As an introvert, I can understand the desire to remain anonymous. However, it is a struggle when all marketing material pushes that you should run a blog, you should be active on social media, blah, blah, blah. Why? I find spending time on social media and writing blog posts time consuming. I love writing, but I don't want to share every aspect of what i do with the entire blogosphere. Neither do I want to market, well, me and my private life. I only want to market my work and the services I can provide for you.
Somewhere over the past few years there has been a change in the landscape. There is a divide between working and talent versus internet celebrity and instafame. It seems the loudest and most controversial get attention. But that attention is only media driven. The moment of fame fades quickly and you either have to produce another controversial click bait post or fade into the aether. The internet's interest is not always in talent, but in what will make people click on the link. Some of the most talented and hard working people get overlooked on social media because they are busy working and not trying to get "likes." And some of the people who get the most attention on the internet get it for being controversial and not from being talented.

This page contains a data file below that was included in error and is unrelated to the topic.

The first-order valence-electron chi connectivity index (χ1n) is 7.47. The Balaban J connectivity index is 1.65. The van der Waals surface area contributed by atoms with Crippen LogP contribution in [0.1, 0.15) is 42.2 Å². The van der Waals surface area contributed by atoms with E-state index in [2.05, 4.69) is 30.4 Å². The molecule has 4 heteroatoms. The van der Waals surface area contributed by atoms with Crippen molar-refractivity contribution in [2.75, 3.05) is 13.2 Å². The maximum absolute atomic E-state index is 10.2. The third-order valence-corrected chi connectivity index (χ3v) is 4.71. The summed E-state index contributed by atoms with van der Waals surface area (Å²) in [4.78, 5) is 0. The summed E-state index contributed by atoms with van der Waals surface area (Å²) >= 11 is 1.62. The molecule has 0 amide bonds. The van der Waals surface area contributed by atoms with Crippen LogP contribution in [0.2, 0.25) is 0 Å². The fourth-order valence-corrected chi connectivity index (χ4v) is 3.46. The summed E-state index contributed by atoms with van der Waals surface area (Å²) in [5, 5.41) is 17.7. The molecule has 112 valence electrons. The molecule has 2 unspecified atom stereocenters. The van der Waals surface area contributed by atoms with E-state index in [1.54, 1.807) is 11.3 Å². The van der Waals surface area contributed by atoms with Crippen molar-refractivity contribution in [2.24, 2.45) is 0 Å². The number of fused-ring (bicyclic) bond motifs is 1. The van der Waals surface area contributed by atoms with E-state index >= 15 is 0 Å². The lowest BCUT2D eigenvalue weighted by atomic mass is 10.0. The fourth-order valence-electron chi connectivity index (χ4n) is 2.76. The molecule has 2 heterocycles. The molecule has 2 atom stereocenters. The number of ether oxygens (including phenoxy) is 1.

The majority of companies and clients work under the internet radar. They may have a presence on the internet, but it's not one that is constantly in the internet world's face. They quietly do their work and don't expect media, social media, or peer accolades. They just get the job done and they do it well.
Exclusivity is another thing to consider before posting work. When getting published in magazines or being accepted into art exhibits, you sign an agreement to not publish your work anywhere else, including your social media.
The final thing to consider before posting: scarcity. When an image goes onto the internet, no matter how hard you try to protect it, there are those who work around security and steal it. Additionally, as a fine art photographer, collectors don't want an image that is perpetuated across the internet...aka...gone viral. It is no longer special. Fine art photographs should only be available in numbered prints. That means when you sell all of the allotted prints, the image gets archived and is no longer available for purchase. But if anyone can just grab it off the internet, why should a collector collect it?
So what do I post? Personal work, collaborations, and an occasional client session (when clients request it). That's about it. Many of my fine art pieces are saved for collections. When they are gone, they will go into (as Disney calls it) "the vault." Client sessions go to the client for them to use per our contract and agreement. My digital copies of that session get archived.
I love to share. Most artists can't wait to show the work they created, but you have to have restraint and show respect for your clients and collectors.